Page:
Sunday, September 6, 2015

KARAFURU Desserts カラフル : Yoghurt Parfaits and Eclairs

Barely opened for less than a month, KARAFURU, a Japanese-inspired desserts cafe named after the Japanese pronunciation of "colorful" in katakana, has attracted throngs of avid social media fans and dessert enthusiasts for their colorful eclairs and parfaits.  
If you prefer choux with cracqueline crust, then you should look elsewhere as the version here is soft and chewy. This is not a bad thing, though I felt that it could stay longer in the oven for a nicer golden coloration and sharper aroma.In terms of flavor, there are quite a few which I enjoyed. For instance, the Gianduja ($6) is hard to go wrong with its pleasant milk chocolate hazelnut cream, candied orange and hazelnut dragee. 
The Ume Shiso ($7-picture above) is a case of acquired taste that is dependent on whether one likes Ume-shu, a fermented sweet plum wine. This is relatively sweet but the shiso leaf gave a refreshing twist to otherwise a rather predictable taste. 
The rest such as the Sakura Rose ($6), Irish Cream ($7-picture above) and Yuzu ($6) embarked on the safe route that abided by the achingly sweet marzipan frosting. Given the chef's marvelous track record of creating the stunning and bold Butterscotch Arabica Choux, I felt that these eclairs can be pushed further to enhance either their taste or texture profile.

Take for instance, the Sakura Rose which is more like an Ispahan (minus the Lychee) than the usual Japanese Sakura pastries characterized by its pickled taste and unique floral accents. 
I was surprised that the two "matcha/green tea" eclair possessed such contrasting natures as the Jasmine Green Tea ($6-above) was restraint in sweetness with a mildly scented finish. On the other hand, I felt as if I was having an utterly sweet Royce Nama White Chocolate for the case of the Matcha Azuki eclair ($6). I frowned.

Though I do not deny my love for pretty pastries, taste and quality still matter the most. So if I were asked whether these lighter, daintier eclairs are somewhere in the league of Japanese eclairs, my answer is no.  

But don't get me wrong. They are decent, but just not magical enough to leave me speechless or forgo my money since there are cheap and good alternatives around. Thankfully, these haven't hit the exorbitant rates of $9 and above. 
That said, I have deep admiration and respect for the parfaits here even though they cost $16 each--a hefty price tag which made me very skeptical before visiting this place. Every cent and calories is worth here because of the techniques and preparation work demanded in one single plate alone.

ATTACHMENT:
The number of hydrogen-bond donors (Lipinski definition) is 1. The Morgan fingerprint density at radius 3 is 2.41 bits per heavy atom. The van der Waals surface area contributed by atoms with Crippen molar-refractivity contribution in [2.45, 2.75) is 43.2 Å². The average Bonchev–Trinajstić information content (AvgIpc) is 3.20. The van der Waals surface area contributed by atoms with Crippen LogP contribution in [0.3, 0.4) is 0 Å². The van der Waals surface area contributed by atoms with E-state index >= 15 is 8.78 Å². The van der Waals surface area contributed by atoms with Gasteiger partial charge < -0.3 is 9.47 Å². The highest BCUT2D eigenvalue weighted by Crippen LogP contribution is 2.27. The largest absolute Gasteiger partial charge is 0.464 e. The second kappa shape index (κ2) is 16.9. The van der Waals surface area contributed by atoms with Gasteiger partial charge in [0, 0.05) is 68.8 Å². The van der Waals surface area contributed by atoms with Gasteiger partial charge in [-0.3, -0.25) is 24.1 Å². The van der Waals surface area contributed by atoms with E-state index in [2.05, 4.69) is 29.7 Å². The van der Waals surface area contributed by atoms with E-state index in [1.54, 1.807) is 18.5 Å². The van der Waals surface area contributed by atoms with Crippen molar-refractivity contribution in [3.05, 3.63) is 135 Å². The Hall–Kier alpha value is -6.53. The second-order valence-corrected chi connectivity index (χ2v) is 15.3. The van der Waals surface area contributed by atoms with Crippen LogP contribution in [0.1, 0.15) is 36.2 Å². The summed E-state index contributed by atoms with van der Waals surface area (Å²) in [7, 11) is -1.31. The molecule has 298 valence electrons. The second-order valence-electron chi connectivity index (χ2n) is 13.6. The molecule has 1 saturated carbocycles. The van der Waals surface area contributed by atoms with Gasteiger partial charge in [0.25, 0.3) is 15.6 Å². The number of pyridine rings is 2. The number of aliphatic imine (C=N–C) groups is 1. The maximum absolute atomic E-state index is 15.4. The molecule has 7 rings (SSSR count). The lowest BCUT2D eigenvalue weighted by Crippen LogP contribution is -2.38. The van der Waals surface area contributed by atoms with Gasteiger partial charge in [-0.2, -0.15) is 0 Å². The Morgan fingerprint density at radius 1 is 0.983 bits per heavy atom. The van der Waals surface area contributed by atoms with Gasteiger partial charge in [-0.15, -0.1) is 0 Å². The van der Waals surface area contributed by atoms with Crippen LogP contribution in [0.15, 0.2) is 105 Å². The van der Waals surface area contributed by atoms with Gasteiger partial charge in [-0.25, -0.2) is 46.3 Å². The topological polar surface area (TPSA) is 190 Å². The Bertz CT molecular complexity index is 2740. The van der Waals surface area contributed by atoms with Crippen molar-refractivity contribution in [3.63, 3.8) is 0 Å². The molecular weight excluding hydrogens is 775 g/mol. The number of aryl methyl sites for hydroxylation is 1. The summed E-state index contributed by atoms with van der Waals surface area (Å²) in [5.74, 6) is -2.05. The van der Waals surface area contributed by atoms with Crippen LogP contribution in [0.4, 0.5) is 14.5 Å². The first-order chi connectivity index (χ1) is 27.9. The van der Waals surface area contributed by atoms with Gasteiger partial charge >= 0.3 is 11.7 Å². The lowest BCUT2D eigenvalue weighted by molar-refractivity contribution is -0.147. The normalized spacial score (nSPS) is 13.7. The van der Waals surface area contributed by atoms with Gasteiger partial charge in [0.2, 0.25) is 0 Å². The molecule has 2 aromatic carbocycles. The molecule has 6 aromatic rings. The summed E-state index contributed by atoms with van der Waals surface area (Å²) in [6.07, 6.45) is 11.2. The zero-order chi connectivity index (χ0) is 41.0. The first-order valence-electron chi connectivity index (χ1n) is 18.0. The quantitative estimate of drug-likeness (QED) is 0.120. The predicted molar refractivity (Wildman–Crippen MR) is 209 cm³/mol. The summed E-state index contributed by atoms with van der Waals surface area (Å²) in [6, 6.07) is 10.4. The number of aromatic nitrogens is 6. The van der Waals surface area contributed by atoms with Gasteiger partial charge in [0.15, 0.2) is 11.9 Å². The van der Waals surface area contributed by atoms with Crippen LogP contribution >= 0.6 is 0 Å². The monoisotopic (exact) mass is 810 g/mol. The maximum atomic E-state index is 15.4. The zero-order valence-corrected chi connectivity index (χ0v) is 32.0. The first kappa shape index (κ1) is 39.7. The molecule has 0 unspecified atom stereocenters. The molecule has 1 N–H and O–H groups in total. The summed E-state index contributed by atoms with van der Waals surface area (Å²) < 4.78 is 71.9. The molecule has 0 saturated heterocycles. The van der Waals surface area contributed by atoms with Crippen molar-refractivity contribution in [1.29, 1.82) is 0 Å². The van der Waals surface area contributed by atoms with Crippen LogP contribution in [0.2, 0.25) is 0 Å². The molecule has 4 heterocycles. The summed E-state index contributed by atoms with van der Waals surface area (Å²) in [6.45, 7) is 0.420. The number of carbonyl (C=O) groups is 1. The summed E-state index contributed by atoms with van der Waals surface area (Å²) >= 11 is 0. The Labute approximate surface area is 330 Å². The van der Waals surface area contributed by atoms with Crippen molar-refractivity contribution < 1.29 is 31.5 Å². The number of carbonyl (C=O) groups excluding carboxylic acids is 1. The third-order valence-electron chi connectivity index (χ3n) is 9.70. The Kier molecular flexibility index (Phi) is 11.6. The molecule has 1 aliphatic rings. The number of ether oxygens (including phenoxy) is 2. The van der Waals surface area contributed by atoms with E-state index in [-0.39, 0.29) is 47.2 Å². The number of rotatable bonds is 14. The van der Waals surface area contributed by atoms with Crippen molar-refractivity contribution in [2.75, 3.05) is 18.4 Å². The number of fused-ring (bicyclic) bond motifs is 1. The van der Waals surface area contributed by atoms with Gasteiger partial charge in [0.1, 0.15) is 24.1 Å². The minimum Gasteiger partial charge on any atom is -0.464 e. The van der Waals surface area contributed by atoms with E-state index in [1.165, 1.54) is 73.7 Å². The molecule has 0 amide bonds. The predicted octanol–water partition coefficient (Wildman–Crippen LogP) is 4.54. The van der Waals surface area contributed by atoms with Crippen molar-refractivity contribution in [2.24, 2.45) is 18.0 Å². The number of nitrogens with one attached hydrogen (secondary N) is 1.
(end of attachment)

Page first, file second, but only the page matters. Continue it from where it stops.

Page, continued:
While each deconstructed parfait has the same in-house yoghurt soft serve, it also comprises of a pudding, cookie, soufflé cheese cake, pouring sauce, dangos (rice balls), miscellaneous sides that are unique to that platter. That is, you won't encounter the same souffle cheese cake or pudding more than once. Sitting below the tangy yoghurt soft serve is a delightfully crisp and buttery cookie with hints of salt. 

Some might feel that there is too much noise on the plate. However, I don't think this is comically overstuffed as this is precisely how a Japanese parfait should be. Most importantly, the intricacies, the aesthetic sense, the interplay of subtleties and textures restored my confidence in the chef, who definitely has lots more creative juices waiting to be tapped. 
Back to the parfaits, the photogenic Hanami might easily be the first choice for any first-timers here BUT I highly recommend the Daizu大豆, followed by the Matchazuke抹茶漬け and the Yuzu-Cha柚子茶, if you have space for more. Still, this is very subjected to personal preference as I have a weak spot for kuromitsu, the dark and seductive black sugar syrup with deep molasses flavor. 

Hence my favourite was the Daizu大豆, which celebrated all things related to the humble soy bean with silky soymilk pudding and Kinako cream, cautiously developed with kuromitsu (black sugar syrup), black sesame crumbles and rice stalks (crisp pate de choux, rice puffs, Kinako). Not to forget the dense white miso soufflé cheese cake whose robust umami taste plunged this deeper into the realm of zen.
Likewise, the Yuzu-cha is like a masterfully coordinated orchestra which performed a beautiful symphony with finesse and cohesiveness. Yuzu soufflé, mango pudding, Ceylon black tea crime anglaise, bergamot curd, candied lemon peel, ginger langue de chat.......the resultant effect is the sum of all parts. Genius. 

I know this will develop into a long essay if I continue to rave about every single detail. 
So let me stop here for now and revel in the wonderful memories of these incredible parfait works.

KARAFURU Desserts カラフル
8 Jalan Klapa
Singapore 199320
Tel: 62914430
Tues-Sun 1pm-10pm
Closed on Mondays

No comments:

Post a Comment

Related Posts Plugin for WordPress, Blogger...